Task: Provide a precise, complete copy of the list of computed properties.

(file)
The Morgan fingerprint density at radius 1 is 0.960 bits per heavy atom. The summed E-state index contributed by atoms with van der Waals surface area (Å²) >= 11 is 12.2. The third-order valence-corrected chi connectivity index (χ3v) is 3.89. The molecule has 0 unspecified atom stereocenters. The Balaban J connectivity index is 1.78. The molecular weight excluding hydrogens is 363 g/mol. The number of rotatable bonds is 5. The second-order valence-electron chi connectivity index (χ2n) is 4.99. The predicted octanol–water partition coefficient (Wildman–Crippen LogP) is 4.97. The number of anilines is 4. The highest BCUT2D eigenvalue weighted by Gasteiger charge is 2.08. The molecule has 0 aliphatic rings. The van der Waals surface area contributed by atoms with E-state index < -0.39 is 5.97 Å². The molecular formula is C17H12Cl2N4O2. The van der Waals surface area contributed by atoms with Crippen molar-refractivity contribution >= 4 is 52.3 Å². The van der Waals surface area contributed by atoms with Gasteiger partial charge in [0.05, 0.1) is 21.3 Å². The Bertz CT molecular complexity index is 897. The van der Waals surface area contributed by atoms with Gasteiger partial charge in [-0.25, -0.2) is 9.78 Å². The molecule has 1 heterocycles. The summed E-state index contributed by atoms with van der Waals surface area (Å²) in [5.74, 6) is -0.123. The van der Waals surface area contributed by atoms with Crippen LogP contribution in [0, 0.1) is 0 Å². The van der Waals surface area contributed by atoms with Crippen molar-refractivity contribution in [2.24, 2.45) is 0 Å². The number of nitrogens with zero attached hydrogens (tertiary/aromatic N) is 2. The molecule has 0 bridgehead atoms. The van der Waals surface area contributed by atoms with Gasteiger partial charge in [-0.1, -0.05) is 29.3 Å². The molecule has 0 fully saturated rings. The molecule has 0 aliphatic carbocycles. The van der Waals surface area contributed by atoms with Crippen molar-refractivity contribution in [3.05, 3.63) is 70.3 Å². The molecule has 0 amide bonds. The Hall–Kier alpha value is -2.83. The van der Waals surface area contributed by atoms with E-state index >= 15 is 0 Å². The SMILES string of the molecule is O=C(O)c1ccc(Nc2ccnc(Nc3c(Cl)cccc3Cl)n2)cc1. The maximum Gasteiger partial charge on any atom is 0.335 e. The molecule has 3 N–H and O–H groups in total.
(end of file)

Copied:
The Morgan fingerprint density at radius 1 is 0.960 bits per heavy atom. The summed E-state index contributed by atoms with van der Waals surface area (Å²) >= 11 is 12.2. The third-order valence-corrected chi connectivity index (χ3v) is 3.89. The molecule has 0 unspecified atom stereocenters. The Balaban J connectivity index is 1.78. The molecular weight excluding hydrogens is 363 g/mol. The number of rotatable bonds is 5. The second-order valence-electron chi connectivity index (χ2n) is 4.99. The predicted octanol–water partition coefficient (Wildman–Crippen LogP) is 4.97. The number of anilines is 4. The highest BCUT2D eigenvalue weighted by Gasteiger charge is 2.08. The molecule has 0 aliphatic rings. The van der Waals surface area contributed by atoms with E-state index < -0.39 is 5.97 Å². The molecular formula is C17H12Cl2N4O2. The van der Waals surface area contributed by atoms with Crippen molar-refractivity contribution >= 4 is 52.3 Å². The van der Waals surface area contributed by atoms with Gasteiger partial charge in [0.05, 0.1) is 21.3 Å². The Bertz CT molecular complexity index is 897. The van der Waals surface area contributed by atoms with Gasteiger partial charge in [-0.25, -0.2) is 9.78 Å². The molecule has 1 heterocycles. The summed E-state index contributed by atoms with van der Waals surface area (Å²) in [5.74, 6) is -0.123. The van der Waals surface area contributed by atoms with Crippen LogP contribution in [0, 0.1) is 0 Å². The van der Waals surface area contributed by atoms with Crippen molar-refractivity contribution in [2.24, 2.45) is 0 Å². The number of nitrogens with zero attached hydrogens (tertiary/aromatic N) is 2. The molecule has 0 bridgehead atoms. The van der Waals surface area contributed by atoms with Gasteiger partial charge in [-0.1, -0.05) is 29.3 Å². The molecule has 0 fully saturated rings. The molecule has 0 aliphatic carbocycles. The van der Waals surface area contributed by atoms with Crippen molar-refractivity contribution in [3.05, 3.63) is 70.3 Å². The molecule has 0 amide bonds. The Hall–Kier alpha value is -2.83. The van der Waals surface area contributed by atoms with E-state index >= 15 is 0 Å². The SMILES string of the molecule is O=C(O)c1ccc(Nc2ccnc(Nc3c(Cl)cccc3Cl)n2)cc1. The maximum Gasteiger partial charge on any atom is 0.335 e. The molecule has 3 N–H and O–H groups in total.